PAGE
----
Given all the (justified) hand-wringing that dance is in down-cycle in terms of creativity and popular appeal, I thought I?d post two stories about efforts to fight the malaise. For starters, New York?s $10-per-ticket Fall for Dance Festival in New York proved an unqualified hit, selling out every performance at City Center:
?Dance presenters, choreographers and artistic directors are full of praise for what they call courageous programming, for the audacity of trying (successfully) to fill a 2,700-seat theater for six nights of dance and for bringing five companies together on stage each night for a $10 ticket.
“People were pretty much feeling maxed out on formulas for increasing dance attendance,” said Elizabeth Streb, whose company, Streb, appeared on Sept. 28. “This is an idea that could change the course of events for the dance world and companies. It opens the door to wondering, ‘Hmm, what could I put together to have a slam-dunk effect like that?’ ”
And despite the surprisingly nasty backlash this article captures, I have to agree with Bill T. Jones:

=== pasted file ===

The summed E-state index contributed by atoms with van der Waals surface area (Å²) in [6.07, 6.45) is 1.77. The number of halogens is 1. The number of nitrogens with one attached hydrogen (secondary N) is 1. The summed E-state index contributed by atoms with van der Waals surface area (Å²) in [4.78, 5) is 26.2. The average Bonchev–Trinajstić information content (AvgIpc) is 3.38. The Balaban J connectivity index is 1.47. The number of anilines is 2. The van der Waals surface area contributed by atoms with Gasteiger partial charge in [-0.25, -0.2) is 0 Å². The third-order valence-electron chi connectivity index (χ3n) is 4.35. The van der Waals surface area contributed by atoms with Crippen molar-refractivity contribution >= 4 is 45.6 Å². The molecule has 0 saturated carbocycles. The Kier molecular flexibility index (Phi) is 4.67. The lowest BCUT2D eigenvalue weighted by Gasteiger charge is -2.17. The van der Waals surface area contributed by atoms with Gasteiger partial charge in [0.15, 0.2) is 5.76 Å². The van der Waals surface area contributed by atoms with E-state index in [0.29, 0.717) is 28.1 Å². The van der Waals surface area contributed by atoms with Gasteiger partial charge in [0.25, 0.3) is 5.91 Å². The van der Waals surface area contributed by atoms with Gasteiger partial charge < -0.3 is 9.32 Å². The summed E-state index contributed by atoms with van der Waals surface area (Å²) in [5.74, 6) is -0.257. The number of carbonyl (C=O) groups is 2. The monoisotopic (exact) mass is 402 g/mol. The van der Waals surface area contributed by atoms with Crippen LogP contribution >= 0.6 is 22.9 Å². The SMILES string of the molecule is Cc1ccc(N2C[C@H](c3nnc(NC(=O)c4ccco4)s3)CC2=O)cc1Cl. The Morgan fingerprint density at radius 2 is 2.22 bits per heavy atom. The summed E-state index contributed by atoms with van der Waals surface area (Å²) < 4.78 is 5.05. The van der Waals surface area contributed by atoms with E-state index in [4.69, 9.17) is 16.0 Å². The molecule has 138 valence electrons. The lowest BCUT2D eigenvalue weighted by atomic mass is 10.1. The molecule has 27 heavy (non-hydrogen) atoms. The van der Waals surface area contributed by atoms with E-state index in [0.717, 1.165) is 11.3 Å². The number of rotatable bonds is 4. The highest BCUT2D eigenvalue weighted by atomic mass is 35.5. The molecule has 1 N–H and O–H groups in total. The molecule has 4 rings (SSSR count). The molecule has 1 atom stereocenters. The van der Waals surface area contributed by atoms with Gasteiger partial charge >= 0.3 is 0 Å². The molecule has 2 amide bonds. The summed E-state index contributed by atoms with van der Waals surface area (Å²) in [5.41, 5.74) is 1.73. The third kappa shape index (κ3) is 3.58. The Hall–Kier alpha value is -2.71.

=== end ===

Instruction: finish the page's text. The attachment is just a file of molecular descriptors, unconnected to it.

? “This is ultimately going to be good for everybody,” he said.?
Meanwhile, on the other side of the country, two Seattle dancers are doing something to fight the pervasive prejudice against dancing men:
?Despite the undeniably cool moves of Gene Kelly, Mikhail Baryshnikov, Savion Glover and countless MTV b-boys, our culture still harbors a weird taboo about men dancing. And that’s precisely the reason Ray Houle and G?rard Th?or?t started Against the Grain: Men in Dance.
Th?or?t, who now teaches dance at Cornish College, recalls, “Ray and I were saying it was too bad that dance wasn’t a popular or acceptable thing for boys when we were kids.” Noting that as a consequence he and Houle came to dance relatively late in life, Th?or?t posits, “We could’ve gone so much further.” He calls this realization the “germ” for the Men in Dance festival, which began in 1994.
Taking place over two weekends (at the “Oddfellows Hall,” of all places), the program features a wide variety of methods, music and men. This year’s festival marks the fifth biannual event and features 12 choreographers, plus special guest dancer Yoko Moshi-Moshii from the all-male Ballets Grandiva. The slate of solo and ensemble numbers includes everything from ballet to breakdancing, performed by an all-ages, all-races, all-male cast of dancers.?
In the dance world, it?s easy to forget American culture-at-large isn?t as progressive as we?d like to presume. ?Billy Elliot effect? notwithstanding, I encounter snickers about men who dance from educated people I?d think would know better (no need to name names, ahem). And it?s good to know this group of dance lovers isn?t just complaining, but doing something about it.
Links via Ballet Alert!.